One of the coolest new publications of late–Collage Culture: Examining the 21st Century’s Identity Crisis is a new book written by Aaron Rose and Mandy Kahn and designed by Brian Roettinger. Sure to spark debate, a pair of writers examines our century’s identity crisis via two separate essays. In “The Death of Subculture,” Aaron Rose (director of Beautiful Losers and co-curator of MoCA’s record-smashing exhibit Art in the Streets) makes an impassioned call to arms, urging the next generation of artists to end the collage era by adopting a philosophy of creative innovation. And in her essay “Living in the Mess,” Mandy Kahn (columnist, Foam magazine) considers whether the collage of references that surrounds us might negatively affect the way we feel. A companion recording of this incendiary work of non-fiction contains readings of the book’s texts with an original score created by No Age. A box set edition of 100 is available which contains a cassette tape of a recording of a discuss between the two authors, books, postcards, an LP, and signed photographs by Autumne de Wilde. [Find a copy here]
Los Angeles Film Forum presents Alternative Projections: Experimental Film in Los Angeles 1945 – 1980, an exploration of the community of filmmakers, artists, curators and programmers who contributed to the creation and presentation of experimental film and video in Southern California in the postwar era. This website is the culmination of three years of research into the archives of film venues and organizations, the recording of 35 oral histories, and the creation of a database, the first of its kind, which catalogs the films, exhibitions, organization, and people active during this prolific era in experimental film and video making. Alternative Projections is part of Los Angeles’ sweeping exhibition of art in Los Angeles called Pacific Standard Time. Upcoming screenings of note include Strange Notes and Nervous Breakdowns: Punk and Media Art, 1974-1981, a collection of rarely screened performances by punk bands of the era, performance art, and D.I.Y. works by the Screamers, X, Suburban Lawns, Black Flag, Los Plugz, Johanna Went, and more (MOCA Ahmanson Theater, MOCA, 250 South Grand Avenue Los Angeles, CA 90012) on view January 12 at 7 p.m.
London Art Fair presents Photo50, its annual showcase of contemporary photography at the Business Design Centre, Islington, from 18–22 January 2012. With the title The New Alchemists: contemporary photographers transcending the print, curator Sue Steward has selected 50 works by contemporary artists whose practice sees them adorn, transform, subvert or deface the photographic print. They are: Veronica Bailey, David Birkin, Aliki Braine, Julie Cockburn, Melinda Gibson, Noemie Goudal, Joy Gregory, Walter Hugo, Lesley Parkinson, Jorma Puranen, Esther Teichmann and Michael Wolf. This exhibition focuses on new techniques and approaches to re-presenting the photographic image and how artists are involving other media. Whether reclaiming traditional techniques, exploiting digital developments or employing other forms of craft and media, the work presented in Photo50 challenges our assumptions about what a photograph is, or can be. London Art Fair is on view at the Design Center in Islington, London, January 18 to January 22,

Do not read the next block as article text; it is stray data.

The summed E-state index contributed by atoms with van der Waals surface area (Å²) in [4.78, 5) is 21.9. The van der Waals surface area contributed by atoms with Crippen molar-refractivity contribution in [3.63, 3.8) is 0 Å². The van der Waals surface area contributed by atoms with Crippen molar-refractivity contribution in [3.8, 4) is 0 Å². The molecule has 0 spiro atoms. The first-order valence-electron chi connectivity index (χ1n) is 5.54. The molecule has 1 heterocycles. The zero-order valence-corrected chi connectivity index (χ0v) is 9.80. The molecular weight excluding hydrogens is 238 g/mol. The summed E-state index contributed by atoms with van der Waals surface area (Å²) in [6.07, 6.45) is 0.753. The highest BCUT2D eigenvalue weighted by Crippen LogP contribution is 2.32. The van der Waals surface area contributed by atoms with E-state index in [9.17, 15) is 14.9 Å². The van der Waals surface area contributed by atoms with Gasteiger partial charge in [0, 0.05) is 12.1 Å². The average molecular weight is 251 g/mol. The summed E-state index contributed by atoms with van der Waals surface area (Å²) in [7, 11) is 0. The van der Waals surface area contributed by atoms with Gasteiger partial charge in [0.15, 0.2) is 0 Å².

Y Gallery presents an exhibition of Norma Markley’s recent work—neon, silkscreen prints, and sewn drawings—inspired by the rhythm and language from literary sources and images from a film to explore the notions of sex, on the one hand, and the concept of answering questions with a yes or no, on the other hand. Yes, No is on view until February 5 2012.
A fashion film by Carrie and Carl entitled Film 02 about Twincest or twins who are in a physical incestuous relationship.
What song do you want played at your funeral? Daniel Mudie Cunningham has been asking that question of artists and art workers since 2007. Hundreds of people answered it in all manner of ways that ranged from the profound to the playful. The idea for Funeral Songs is based in personal experience. Weeks before the artist’s brother unexpectedly died in 2001, he’d mentioned what song should be played at his funeral. Amid the grief, the song choice was forgotten. Now recalled several years on, the song features in the Cunningham’s jukebox archive of music you can live or die to. Funeral Songs will be on view at the MONA (Museum of Old New Art) in Hobart, Tasmania, Australia,from January 13 to February 13, 2011 – the exhibition will also be a part of the annual MONA FOMA event (curated by Brian Ritchie, bass player for the Violent Femmes) which includes performances, art, and the like.
Sex, eroticism and Judaism – Israeli artist Jacque Katmor, who is all but forgotten today, is the subject of a retrospective of sorts at the Nachum Gutman Museum of Art in Tel Aviv starting January 13. Katmor, who died in 2001, will undoubtably be an artist posthumously appreciated for his genius. Somewhat of a Kenneth Anger of the Israeli unground cinema movement in the 1960s, Katmor was a leader of the artist collective Third Eye. Erotically charged, drug induced, and psychedelic, Katmor’s art and films dealt with not only a rapidly changing zeitgeist, but also Jewish identity and Kabbalistic mysticism. “Jacque Katmor is Wishing You a Good Death” is on view at the Nachum Gutman Museum of Art from January 13 to May 19, Shimon Rokach st 21, Neve Tzedek, Tel Aviv.
On Saturday, November 12, renowned performance artist Marina Abramović brought her manifesto to Grand Avenue, as the artistic director of MOCA’s 2011 gala, An Artist’s Life Manifesto. Abramović arrived with 85 performers to serve as human centerpieces on dinner tables and enough white lab coats, her prescribed gala-tent attire, to outfit the 750 guests who attended.